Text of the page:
There have been leaks and the occasional rebellion (one member bolted to sit as an independent after a brief flirtation with the Conservatives). “She got stuck for two years with a very difficult situation,” says Bill Bennett, a long-time MLA who initially had reservations but is now a booster and cabinet minister.
“At the same time, she is trying to refresh and put her own stamp on government, she doesn’t know from one day to the next what sort of mini-revolts and acting out she can expect from her own group.”
In all, 17 sitting Liberals are not running for re-election, including Kash Heed, a former cabinet minister who declares: “There was just no leadership with her at all. She has neither the wisdom nor power. She defaulted her leadership to certain members of cabinet.
“A leader has to organize chaos. She creates it.”
A watershed moment in the relationship with her caucus came late in 2011, when she threatened to ignore its advice and call a snap election if the leaks did not stop.
“People were furious that she would even try such an intimidation tactic,” says someone who was in the room. “That one incident … led to lots of discussions about dumping her.”
MLAs were also upset about the repeated gaffes and bad-news stories connected to the Premier’s office, with its revolving door of consultants and communications staff. Ken Boessenkool, a one-time adviser to the Prime Minister, arrived purportedly to shore up Ms. Clark’s conservative credentials but seemed mostly to irritate her members.
“Boessenkool was widely despised,” retiring Liberal Randy Hawes says. “He talked down to caucus, for starters. He was all about optics. He went on and on about the Premier’s picture with Stephen Harper in the hockey rink and what a big win that was. Yeah, forget about policy, it’s all about the photo ops. We were all left shaking our heads.”
Mr. Boessenkool, married with four daughters, eventually resigned his post after an unexplained but apparently troubling incident at a Victoria bar involving a female government employee.
Ms. Clark says the problems with her MLAs stemmed from the fact that, “I was elected to change our party.” However, some in the caucus she inherited “were staunch defenders of the status quo who didn’t want change.”
Much as she has had to fight for caucus support, one of Ms. Clark’s great challenges in the campaign will be to connect with female voters.
“I think early on she was dancing at too many weddings,” says staunch ally and leading financial backer Bob Rennie, referring to the ceaseless photo ops.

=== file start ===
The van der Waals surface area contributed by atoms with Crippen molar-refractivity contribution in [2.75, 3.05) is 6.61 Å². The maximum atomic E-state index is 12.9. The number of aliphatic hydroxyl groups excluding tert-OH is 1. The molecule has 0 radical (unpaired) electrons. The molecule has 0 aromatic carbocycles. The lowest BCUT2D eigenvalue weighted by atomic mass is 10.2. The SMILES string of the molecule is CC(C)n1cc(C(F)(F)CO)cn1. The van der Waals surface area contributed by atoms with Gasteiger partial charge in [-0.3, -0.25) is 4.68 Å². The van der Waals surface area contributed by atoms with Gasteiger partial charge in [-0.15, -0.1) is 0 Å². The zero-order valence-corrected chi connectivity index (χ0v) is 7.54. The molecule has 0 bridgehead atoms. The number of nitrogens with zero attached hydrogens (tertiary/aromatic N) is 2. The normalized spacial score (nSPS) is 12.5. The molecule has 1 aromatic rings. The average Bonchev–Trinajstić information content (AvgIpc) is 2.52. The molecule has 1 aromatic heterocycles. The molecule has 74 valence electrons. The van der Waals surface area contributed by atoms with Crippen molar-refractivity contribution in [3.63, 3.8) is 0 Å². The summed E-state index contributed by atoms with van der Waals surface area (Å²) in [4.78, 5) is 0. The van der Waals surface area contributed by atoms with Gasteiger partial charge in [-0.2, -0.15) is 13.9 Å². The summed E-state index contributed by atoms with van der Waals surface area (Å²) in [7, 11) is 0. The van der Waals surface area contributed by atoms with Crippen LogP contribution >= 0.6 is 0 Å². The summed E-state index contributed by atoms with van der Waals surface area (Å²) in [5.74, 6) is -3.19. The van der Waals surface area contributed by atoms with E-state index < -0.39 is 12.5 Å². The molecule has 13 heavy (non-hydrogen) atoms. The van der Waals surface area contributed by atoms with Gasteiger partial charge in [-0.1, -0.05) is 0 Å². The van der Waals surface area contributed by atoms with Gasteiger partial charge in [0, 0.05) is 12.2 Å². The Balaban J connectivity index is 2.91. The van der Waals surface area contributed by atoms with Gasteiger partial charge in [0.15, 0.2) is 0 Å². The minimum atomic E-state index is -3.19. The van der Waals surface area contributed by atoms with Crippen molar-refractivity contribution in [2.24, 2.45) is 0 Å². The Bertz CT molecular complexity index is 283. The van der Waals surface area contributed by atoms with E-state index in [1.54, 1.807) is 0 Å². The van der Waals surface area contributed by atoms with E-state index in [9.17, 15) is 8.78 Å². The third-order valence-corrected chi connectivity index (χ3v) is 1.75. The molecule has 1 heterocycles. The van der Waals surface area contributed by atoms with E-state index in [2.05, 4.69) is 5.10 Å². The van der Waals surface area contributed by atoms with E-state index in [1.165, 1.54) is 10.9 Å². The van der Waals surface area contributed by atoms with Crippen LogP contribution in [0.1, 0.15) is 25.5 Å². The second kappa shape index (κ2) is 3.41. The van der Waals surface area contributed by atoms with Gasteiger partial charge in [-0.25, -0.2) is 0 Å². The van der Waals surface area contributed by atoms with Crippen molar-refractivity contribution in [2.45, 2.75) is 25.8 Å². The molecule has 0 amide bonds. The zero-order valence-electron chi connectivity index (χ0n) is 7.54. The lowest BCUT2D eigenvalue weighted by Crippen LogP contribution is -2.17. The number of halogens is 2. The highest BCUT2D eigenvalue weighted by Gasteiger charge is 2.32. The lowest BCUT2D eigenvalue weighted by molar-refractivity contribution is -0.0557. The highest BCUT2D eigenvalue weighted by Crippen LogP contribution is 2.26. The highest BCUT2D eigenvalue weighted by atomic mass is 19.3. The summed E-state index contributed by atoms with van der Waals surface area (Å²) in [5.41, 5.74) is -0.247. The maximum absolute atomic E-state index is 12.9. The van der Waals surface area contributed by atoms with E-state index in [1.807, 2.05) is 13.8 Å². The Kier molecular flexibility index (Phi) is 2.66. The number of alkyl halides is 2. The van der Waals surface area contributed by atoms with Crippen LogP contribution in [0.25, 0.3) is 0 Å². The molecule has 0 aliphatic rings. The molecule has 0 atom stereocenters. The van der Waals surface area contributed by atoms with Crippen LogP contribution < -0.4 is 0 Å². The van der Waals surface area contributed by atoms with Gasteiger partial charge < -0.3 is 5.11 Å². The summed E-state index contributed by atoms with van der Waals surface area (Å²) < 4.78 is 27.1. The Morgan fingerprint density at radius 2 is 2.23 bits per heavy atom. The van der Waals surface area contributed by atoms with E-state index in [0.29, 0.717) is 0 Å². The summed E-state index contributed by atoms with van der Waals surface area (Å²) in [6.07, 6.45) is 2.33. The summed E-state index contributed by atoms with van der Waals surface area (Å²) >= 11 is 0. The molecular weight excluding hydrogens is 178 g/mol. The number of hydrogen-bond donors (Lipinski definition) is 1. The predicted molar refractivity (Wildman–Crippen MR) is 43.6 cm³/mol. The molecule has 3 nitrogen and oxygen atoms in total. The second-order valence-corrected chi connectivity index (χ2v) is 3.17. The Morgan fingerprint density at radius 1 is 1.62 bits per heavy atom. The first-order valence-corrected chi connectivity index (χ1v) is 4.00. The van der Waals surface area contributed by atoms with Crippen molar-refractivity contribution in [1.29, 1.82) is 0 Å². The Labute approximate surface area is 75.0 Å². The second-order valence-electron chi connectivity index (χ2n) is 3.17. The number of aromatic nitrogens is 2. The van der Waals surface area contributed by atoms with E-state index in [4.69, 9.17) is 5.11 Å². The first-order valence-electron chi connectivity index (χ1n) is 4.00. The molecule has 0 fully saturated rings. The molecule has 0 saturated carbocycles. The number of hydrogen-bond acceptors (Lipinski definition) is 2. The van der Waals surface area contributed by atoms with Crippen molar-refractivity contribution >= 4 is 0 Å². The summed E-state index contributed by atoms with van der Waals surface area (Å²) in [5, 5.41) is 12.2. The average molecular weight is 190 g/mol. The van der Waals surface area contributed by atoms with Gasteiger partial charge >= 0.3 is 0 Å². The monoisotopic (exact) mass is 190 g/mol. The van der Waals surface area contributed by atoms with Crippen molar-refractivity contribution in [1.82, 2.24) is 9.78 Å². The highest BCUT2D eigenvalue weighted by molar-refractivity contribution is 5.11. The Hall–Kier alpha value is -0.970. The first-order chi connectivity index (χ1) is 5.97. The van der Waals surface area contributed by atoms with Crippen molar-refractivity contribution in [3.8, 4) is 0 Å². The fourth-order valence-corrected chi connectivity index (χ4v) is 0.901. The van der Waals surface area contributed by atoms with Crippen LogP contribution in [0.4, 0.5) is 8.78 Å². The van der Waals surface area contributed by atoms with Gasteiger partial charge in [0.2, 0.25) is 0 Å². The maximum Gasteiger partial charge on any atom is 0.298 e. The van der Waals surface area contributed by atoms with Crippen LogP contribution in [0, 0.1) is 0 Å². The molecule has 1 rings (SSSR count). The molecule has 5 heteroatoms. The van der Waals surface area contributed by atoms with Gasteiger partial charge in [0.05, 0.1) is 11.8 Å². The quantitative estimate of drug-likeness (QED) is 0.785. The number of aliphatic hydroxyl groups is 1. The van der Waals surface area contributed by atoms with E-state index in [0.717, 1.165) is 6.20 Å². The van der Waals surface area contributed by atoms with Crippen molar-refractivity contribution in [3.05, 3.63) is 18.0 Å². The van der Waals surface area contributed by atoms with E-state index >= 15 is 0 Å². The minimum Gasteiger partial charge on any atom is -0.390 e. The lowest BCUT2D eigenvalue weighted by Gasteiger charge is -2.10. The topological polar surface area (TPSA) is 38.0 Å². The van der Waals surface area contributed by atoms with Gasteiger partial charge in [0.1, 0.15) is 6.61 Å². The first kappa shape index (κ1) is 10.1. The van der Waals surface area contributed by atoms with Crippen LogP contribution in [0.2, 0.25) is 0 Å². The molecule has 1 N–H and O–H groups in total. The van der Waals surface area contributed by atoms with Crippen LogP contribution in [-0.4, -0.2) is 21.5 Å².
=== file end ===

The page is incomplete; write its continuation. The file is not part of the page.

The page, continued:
“I think the Christy we’re seeing now is being stronger and more direct. She’s now representing herself better as a female and being strong – and maybe that wasn’t coming through to female voters earlier.”
In fact, argues Mr. Rennie, real-estate marketer extraordinaire and one of Vancouver’s more powerful business leaders, her gender is a strike against Ms. Clark: “I never thought that would enter the race, but I think Liberal fatigue and being female has really presented her with problems – and nobody really looks at the job she’s doing.”
Indeed, Clark supporters talk about her work ethic and belief in what she is doing. They say she has not received enough credit for her employment plan and the gas exploration, which could be worth billions to the province. They contend that her firm and principled stand on the contentious Northern Gateway pipeline from Alberta and the five conditions she set out for its approval illustrate what a tough leader she can be.
Not even her biggest backers would say her two years on the job have been perfect, but they insist that the negative publicity has often been unfair and overshadowed real achievements, including the balanced budget the Liberals tabled in February (a balancing act the NDP insists came on the back of some dubious accounting).
Despite the dour polls, Ms. Clark refuses to be downcast. A big believer in her powers of persuasion and prowess on the campaign trail, she thinks back to that day at Government House in 2011 and the promise she made, as a mother, to leave a better province for her son and perhaps one day her grandchildren.
“I’m not finished that job,” she says. “I think we’ve got a good start, and I’d like four more years on the job to continue to build on our successes. I’m only getting started.”